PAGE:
The California Department of Public Health (CDPH) today announced the annual quarantine of sport-harvested mussels gathered along the California coast. The quarantine begins May 1 and applies to all species of mussels that are recreationally harvested along the California coast, including all bays and estuaries. The quarantine is in place to protect the public against poisoning that can lead to serious illness, including coma and death.
“Don’t let your dinner party turn into tragedy by risking the consumption of sport-harvested mussels,” said CDPH Director and State Public Health Officer Dr. Karen Smith. “The toxins found in shellfish can kill a person within 30 minutes. There are no known antidotes, and the toxins are not reliably destroyed by cooking.”
The quarantine is designed to prevent paralytic shellfish poisoning (PSP) and domoic acid poisoning (DAP) in people who might otherwise consume sport-harvested mussels. Both of these toxins are linked to plankton consumed by shellfish, including mussels and clams.
Historically, the majority of human cases of PSP illnesses occur between spring and fall. In California, PSP is extremely rare in part due to CDPH efforts to protect the public against poisoning. There have been no reported cases of DAP in California.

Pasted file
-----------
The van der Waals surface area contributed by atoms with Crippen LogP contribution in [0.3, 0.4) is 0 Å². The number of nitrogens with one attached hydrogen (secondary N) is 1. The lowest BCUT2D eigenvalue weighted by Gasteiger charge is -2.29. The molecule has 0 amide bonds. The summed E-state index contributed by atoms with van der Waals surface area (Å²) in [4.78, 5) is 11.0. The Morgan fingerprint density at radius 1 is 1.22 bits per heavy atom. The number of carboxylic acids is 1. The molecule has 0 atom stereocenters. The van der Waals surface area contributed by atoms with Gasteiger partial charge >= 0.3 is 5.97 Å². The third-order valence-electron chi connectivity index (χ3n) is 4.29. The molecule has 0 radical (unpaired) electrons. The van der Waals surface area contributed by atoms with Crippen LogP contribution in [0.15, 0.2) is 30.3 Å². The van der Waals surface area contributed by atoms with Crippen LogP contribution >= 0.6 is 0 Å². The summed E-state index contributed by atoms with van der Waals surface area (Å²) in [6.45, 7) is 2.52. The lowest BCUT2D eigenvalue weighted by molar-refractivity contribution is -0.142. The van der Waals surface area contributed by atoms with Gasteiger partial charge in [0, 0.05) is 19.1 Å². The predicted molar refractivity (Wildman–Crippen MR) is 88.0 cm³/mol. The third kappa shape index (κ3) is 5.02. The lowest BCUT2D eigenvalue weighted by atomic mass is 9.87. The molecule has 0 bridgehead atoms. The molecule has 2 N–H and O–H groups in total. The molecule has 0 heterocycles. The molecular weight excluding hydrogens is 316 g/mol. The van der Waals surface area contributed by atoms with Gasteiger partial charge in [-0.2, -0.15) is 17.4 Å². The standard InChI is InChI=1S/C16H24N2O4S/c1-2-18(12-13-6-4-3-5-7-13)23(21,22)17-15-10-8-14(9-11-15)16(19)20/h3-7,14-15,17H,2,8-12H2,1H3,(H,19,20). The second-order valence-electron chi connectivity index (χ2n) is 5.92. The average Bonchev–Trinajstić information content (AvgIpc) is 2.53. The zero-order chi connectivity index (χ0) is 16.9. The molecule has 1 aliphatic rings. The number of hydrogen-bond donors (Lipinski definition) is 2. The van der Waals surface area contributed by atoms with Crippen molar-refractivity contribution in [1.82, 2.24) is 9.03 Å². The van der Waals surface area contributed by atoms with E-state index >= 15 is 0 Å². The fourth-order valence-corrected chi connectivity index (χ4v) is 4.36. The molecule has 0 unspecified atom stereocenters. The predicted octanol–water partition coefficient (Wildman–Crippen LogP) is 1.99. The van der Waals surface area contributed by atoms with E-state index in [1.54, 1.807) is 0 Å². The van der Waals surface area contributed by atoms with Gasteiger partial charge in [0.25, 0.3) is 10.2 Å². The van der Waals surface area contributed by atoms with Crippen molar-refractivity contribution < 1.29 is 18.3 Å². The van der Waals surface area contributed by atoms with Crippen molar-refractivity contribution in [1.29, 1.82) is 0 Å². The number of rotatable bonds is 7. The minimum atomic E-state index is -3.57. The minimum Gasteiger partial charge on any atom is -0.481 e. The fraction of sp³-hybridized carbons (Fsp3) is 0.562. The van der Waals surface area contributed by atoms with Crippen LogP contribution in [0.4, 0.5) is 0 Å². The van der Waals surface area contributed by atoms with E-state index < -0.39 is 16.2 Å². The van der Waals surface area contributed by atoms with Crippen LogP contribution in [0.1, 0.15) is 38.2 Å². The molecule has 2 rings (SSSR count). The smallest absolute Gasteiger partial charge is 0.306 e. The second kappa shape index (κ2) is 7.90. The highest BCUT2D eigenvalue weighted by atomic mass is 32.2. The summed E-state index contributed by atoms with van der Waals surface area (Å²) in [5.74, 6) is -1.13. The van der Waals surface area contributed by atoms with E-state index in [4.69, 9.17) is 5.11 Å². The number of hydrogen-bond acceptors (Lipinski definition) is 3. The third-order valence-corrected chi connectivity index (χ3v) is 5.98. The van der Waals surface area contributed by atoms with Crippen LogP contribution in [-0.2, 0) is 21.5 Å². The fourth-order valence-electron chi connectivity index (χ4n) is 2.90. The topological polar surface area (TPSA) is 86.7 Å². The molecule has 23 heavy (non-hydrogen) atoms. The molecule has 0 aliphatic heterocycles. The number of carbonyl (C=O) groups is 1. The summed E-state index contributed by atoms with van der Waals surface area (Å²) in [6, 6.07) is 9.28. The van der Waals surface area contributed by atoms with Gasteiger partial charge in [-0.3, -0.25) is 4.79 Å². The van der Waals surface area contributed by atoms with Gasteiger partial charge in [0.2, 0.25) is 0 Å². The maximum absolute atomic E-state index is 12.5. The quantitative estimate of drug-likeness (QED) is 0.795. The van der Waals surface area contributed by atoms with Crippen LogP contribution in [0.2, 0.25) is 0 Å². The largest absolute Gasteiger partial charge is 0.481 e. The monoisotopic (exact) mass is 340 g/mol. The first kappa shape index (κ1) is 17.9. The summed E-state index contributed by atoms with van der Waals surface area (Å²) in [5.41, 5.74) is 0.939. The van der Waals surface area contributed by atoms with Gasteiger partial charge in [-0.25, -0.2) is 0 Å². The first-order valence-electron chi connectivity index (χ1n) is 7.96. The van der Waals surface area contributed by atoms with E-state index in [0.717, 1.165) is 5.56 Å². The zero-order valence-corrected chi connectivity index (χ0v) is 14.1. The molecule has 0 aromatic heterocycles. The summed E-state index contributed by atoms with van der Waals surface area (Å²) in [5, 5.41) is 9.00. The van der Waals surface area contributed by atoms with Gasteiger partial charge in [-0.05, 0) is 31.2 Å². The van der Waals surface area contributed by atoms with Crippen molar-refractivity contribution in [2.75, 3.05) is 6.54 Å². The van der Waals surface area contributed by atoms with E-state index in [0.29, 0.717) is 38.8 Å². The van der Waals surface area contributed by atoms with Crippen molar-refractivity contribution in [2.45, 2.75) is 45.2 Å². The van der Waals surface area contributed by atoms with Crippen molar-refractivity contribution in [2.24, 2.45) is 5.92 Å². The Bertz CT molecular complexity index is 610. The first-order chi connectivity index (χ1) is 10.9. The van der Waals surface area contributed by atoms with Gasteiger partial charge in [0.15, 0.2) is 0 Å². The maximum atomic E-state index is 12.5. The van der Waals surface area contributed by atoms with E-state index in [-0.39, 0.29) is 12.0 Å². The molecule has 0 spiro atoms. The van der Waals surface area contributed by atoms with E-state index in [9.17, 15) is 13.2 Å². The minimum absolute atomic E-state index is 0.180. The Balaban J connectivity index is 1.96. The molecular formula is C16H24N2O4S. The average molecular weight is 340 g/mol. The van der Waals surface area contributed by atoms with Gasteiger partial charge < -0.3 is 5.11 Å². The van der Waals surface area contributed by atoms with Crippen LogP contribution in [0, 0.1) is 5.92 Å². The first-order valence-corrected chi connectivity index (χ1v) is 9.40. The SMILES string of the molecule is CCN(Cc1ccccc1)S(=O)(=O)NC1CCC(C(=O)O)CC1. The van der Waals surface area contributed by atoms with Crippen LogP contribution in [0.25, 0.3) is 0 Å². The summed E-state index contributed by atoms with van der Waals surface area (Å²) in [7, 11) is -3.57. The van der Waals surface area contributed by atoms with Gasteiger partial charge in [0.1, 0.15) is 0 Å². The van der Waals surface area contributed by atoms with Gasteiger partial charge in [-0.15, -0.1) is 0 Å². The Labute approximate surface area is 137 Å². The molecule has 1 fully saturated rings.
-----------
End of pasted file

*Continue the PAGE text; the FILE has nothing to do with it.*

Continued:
Early symptoms of PSP include tingling of the lips and tongue, which may begin within minutes of eating toxic shellfish. These symptoms are typically followed by a loss of balance, lack of muscular coordination, slurred speech and difficulty swallowing. In severe poisonings, complete
muscular paralysis and death from asphyxiation can occur. Symptoms of DAP, also known as amnesic shellfish poisoning, can occur within 30 minutes to 24 hours after eating toxic seafood. In mild cases, symptoms may include vomiting, diarrhea, abdominal cramps, headache and dizziness. These symptoms disappear completely within several days. In severe cases, the victim may experience difficulty breathing, confusion, disorientation, seizures, permanent loss of short-term memory, coma and death.
Commercially harvested shellfish are not included in the annual quarantine because all commercial harvesters in California are certified by CDPH and subject to strict testing requirements to ensure that all oysters, clams and mussels entering the marketplace are free of toxins.
For updated information on quarantines and shellfish toxins, call the CDPH Biotoxin Information Line at (800) 553-4133. Report provided by Vic Jedlicka, SCYA & DRYC Angler Chairperson—- .firstname.lastname@example.org